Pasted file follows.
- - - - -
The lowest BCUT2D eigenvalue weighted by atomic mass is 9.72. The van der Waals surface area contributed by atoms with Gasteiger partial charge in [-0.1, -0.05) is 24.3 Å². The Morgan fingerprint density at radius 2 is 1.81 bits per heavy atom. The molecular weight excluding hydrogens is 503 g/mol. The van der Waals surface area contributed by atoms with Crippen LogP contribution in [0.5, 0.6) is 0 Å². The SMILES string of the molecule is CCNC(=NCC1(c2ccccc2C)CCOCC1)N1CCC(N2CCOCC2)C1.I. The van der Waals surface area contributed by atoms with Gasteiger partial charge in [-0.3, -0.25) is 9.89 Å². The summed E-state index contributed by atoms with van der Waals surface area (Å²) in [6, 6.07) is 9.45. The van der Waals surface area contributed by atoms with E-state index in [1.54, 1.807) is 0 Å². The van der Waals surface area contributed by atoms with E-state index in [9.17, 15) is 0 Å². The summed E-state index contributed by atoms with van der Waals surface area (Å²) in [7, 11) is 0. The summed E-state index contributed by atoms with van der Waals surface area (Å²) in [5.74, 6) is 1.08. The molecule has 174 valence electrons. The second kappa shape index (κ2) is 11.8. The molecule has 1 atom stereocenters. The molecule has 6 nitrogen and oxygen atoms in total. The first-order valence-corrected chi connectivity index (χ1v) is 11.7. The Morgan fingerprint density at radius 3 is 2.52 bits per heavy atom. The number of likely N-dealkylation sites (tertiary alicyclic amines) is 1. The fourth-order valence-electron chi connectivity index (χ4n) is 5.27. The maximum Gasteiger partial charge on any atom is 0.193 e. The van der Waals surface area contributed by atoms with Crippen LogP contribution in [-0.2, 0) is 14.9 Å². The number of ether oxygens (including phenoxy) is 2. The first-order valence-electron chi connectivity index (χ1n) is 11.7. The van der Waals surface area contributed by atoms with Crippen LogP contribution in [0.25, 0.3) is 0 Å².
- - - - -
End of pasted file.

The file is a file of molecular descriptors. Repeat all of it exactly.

The lowest BCUT2D eigenvalue weighted by atomic mass is 9.72. The van der Waals surface area contributed by atoms with Gasteiger partial charge in [-0.1, -0.05) is 24.3 Å². The Morgan fingerprint density at radius 2 is 1.81 bits per heavy atom. The molecular weight excluding hydrogens is 503 g/mol. The van der Waals surface area contributed by atoms with Crippen LogP contribution in [0.5, 0.6) is 0 Å². The SMILES string of the molecule is CCNC(=NCC1(c2ccccc2C)CCOCC1)N1CCC(N2CCOCC2)C1.I. The van der Waals surface area contributed by atoms with Gasteiger partial charge in [-0.3, -0.25) is 9.89 Å². The summed E-state index contributed by atoms with van der Waals surface area (Å²) in [6, 6.07) is 9.45. The van der Waals surface area contributed by atoms with E-state index in [1.54, 1.807) is 0 Å². The van der Waals surface area contributed by atoms with E-state index in [9.17, 15) is 0 Å². The summed E-state index contributed by atoms with van der Waals surface area (Å²) in [7, 11) is 0. The summed E-state index contributed by atoms with van der Waals surface area (Å²) in [5.74, 6) is 1.08. The molecule has 174 valence electrons. The second kappa shape index (κ2) is 11.8. The molecule has 1 atom stereocenters. The molecule has 6 nitrogen and oxygen atoms in total. The first-order valence-corrected chi connectivity index (χ1v) is 11.7. The Morgan fingerprint density at radius 3 is 2.52 bits per heavy atom. The number of likely N-dealkylation sites (tertiary alicyclic amines) is 1. The fourth-order valence-electron chi connectivity index (χ4n) is 5.27. The maximum Gasteiger partial charge on any atom is 0.193 e. The van der Waals surface area contributed by atoms with Crippen LogP contribution in [-0.2, 0) is 14.9 Å². The number of ether oxygens (including phenoxy) is 2. The first-order valence-electron chi connectivity index (χ1n) is 11.7. The van der Waals surface area contributed by atoms with Crippen LogP contribution in [0.25, 0.3) is 0 Å².